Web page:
By Dave Siavashi:

I’m guessing not many people expected this move (Associated Press article) today by Iran’s unelected leader, Khamenei:

Iran’s supreme leader pardoned 81 jailed opposition supporters who had been found guilty of having a role in the unrest triggered by last June’s disputed presidential election.

Wednesday’s pardons were seen as a gesture of goodwill by Iran’s leaders just days before the anniversary of the June 12 election, when the opposition says it will attempt to mount the first street protests in months. Authorities have warned they will confront any unauthorized gatherings.

Khamenei has yet again shown himself to be one shrewd, calculating politician.

As the anniversary of the rigged presidential elections of a year ago looms, sources inside Iran report that the mood in the capital, Tehran, as well as in other cities, is a volatile mix of fear, anticipation, despair, and hope at the same time.

In the days after the elections massive opposition street protests took place in Iran.

On June 19th, after days of massive protests, followed by horrific crackdowns by Iran’s police, revolutionary guards, and plain-clothed quasi-vigilante volunteer militiamen (called Basij), Khamenei gave a friday “prayer sermon” in which he condemned the protests, strongly cautioned the people against any further protests, and threatened harsh reprisals if his warning wasn’t heeded.

His warning wasn’t heeded.

People protested in major cities throughout the nation. Hundreds were killed, raped or tortured for the ultimate crime in Iran, literally punishable by death: by asking “Where is my vote?” and peacefully marching in the streets in non-violent protest, they directly disobeyed the Supreme Leader. How can one ever forget witnessing Neda Agha Soltan die after being shot in the street during the protests following Khamenei’s friday prayer speech?

There have been numerous protests in Iran since, with widespread expression of opposition to the regime–moving beyond just the question of “where is my vote?” to demand basic civil liberties, competent and compassionate government, independent judiciary, a free press, the right to gather peacefully in public and in private, freedom of speech and expression, and freedom from tyranny.

The people of Iran and many people from around the world have been consistently demanding the immediate release of all political prisoners from all known and unknown prisons in the country.

Even as the regime continues to arrest the opposition, with thousands of people languishing in the torture and rape chamber jails of Iran, Khamenei makes the move of releasing 81 prisoners. The gesture is a clear one, and it remains to be seen what the reaction will be. It’s a shrewd political move, because it publicly attempts to project an image of a modicum of compassion by Khamenei, meant to act as a pressure release to diffuse the built up tension and anticipation–likely on both sides–prior to the anniversary of the rigged election.

While the expressed intention is clearly disingenuous as thousands of prisoners of conscience still fill Iranian prisons, there is a calculus to the move.

Khamenei likely realizes that he won’t be able to change the views of the majority of the opposition with regards to his character or his government, although some on the fringes may be influenced. He is looking to improve his image for certain, but he has demonstrated throughout his years as a power broker in the Islamic Republic that his image is far less important to him than keeping power. He also likely realizes that if he is perceived to be immovable when it comes to the demands of the people, the days are potentially numbered for his government–and by extension–for himself. Perhaps despite the fact that he has a complete monopoly on force at his disposal, he believes that he may have used up that card to the extent that it will have any effect on quelling the persistent resistance that continues to show itself in Iranian society. That is, he likely knows he can continue to crush protests with brutal force, extending his reign for at least the near future, but that if he does this without at least being able to say “look I tried to be a nice guy” it will continue to enrage the society even more, leading to the possibility of things getting out of hand for his regime, politically and economically (due to completely incompetent management of said economy by the Ahmadinejad government).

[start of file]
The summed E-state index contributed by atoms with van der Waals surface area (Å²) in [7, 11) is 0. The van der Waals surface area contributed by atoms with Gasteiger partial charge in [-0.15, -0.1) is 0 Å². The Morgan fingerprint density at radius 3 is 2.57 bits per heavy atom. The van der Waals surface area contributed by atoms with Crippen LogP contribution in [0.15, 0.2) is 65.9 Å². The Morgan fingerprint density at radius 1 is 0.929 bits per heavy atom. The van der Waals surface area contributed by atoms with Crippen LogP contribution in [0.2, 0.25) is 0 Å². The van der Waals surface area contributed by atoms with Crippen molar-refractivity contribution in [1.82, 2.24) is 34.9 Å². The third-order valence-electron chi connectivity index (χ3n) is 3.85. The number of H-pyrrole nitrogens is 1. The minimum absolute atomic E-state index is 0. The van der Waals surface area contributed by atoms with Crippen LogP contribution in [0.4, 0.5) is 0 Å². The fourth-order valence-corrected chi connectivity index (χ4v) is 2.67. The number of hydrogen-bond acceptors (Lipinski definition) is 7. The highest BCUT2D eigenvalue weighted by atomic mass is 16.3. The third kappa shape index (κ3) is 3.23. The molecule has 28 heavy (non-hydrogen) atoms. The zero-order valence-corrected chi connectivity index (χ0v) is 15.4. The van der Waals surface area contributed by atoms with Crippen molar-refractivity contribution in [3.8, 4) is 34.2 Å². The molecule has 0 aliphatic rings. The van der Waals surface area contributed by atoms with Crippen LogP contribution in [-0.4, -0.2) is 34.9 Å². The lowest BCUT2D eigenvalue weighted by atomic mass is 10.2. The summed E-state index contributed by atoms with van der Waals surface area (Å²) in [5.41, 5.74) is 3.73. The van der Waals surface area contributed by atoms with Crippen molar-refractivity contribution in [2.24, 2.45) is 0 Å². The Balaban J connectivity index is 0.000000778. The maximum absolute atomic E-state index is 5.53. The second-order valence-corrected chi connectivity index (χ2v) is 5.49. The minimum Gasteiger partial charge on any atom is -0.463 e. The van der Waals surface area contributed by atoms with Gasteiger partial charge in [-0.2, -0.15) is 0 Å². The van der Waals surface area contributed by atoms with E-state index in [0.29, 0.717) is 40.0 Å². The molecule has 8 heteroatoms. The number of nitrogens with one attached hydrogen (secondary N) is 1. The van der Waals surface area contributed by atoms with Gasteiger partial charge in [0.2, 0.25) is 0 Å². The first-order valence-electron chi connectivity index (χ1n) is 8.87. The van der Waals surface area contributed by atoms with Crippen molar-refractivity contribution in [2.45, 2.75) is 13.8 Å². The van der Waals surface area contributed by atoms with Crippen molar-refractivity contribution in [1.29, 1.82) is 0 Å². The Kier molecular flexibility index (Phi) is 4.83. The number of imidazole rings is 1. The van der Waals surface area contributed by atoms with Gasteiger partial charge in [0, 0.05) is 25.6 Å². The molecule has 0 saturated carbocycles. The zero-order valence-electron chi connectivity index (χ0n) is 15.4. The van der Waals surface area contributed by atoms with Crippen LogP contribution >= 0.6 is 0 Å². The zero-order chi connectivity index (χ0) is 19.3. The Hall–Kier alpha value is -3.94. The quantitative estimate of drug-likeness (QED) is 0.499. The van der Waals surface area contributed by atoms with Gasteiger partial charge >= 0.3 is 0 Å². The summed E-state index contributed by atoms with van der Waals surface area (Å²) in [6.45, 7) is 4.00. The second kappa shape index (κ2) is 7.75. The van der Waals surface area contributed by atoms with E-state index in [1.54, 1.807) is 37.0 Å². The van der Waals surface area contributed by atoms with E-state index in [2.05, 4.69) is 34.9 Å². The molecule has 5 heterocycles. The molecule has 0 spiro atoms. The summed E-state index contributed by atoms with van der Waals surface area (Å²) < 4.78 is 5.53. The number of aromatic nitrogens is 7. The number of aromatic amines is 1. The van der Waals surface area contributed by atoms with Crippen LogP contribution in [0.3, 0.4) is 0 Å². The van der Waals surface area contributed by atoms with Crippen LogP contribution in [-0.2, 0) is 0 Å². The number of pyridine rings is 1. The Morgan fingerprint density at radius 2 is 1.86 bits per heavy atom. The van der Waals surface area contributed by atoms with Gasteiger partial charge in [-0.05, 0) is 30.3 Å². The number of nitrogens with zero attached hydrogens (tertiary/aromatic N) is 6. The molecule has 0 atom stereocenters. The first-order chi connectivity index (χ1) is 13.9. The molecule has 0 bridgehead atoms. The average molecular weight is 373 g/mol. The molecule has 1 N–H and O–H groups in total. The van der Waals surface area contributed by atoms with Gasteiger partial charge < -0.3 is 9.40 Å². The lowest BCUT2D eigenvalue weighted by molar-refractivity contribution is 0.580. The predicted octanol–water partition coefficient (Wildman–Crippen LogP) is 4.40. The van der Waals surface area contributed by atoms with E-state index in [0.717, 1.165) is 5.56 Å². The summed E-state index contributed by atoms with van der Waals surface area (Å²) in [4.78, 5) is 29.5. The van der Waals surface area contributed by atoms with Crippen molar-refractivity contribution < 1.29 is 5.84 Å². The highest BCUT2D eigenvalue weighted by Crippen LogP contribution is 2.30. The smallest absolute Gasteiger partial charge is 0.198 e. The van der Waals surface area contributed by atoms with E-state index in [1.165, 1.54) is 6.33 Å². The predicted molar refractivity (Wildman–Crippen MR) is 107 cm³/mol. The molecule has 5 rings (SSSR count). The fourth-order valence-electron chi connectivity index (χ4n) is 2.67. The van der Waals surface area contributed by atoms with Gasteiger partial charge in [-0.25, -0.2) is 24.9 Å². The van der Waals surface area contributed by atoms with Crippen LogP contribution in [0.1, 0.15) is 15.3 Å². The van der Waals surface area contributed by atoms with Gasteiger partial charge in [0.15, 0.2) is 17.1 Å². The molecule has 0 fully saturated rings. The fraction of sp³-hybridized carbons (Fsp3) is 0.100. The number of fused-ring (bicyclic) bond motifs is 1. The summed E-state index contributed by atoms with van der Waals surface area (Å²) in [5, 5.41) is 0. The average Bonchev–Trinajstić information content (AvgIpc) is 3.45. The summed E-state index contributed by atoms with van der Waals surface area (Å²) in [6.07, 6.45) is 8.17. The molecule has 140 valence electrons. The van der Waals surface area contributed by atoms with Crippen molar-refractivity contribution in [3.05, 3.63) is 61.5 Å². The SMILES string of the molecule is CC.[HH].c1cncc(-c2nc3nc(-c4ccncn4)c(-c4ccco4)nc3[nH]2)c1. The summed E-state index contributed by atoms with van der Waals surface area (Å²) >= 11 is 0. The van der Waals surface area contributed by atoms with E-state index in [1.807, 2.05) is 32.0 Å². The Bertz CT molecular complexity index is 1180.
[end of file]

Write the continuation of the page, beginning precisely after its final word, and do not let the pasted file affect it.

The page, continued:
So, he’s had a year to think things through. He sees the writing on the bus, and decides to try something new, making a concession by releasing 81 political prisoners. It’s not insubstantial because 81 human beings are out of the brutal Iranian jails. But it is a small concession, relatively speaking, if one takes into account the rest of the thousands that didn’t get released.

He has nothing to lose, because in the opinion of the author, he’s damned if he does and damned if he doesn’t.

He has yet to meet even a single demand that the opposition has made. The demand with respect to political prisoners isn’t “release some political prisoners”, it’s “release all political prisoners”!

And that’s just one of the many demands of the Iranian people, all of which will eventually have to be met, whether this regime wants to meet them or not. Nobody can predict when this will happen, whether it will be an immediate shift, or a change that blossoms inside Iran over time because the people will accept no less, it is inevitable. It isn’t just written on the wall, or the bus, or on paper currency.

It is enshrined in the will that emanates from the Iranian people–a people with a history thousands of years longer than this 30 year anomaly of government.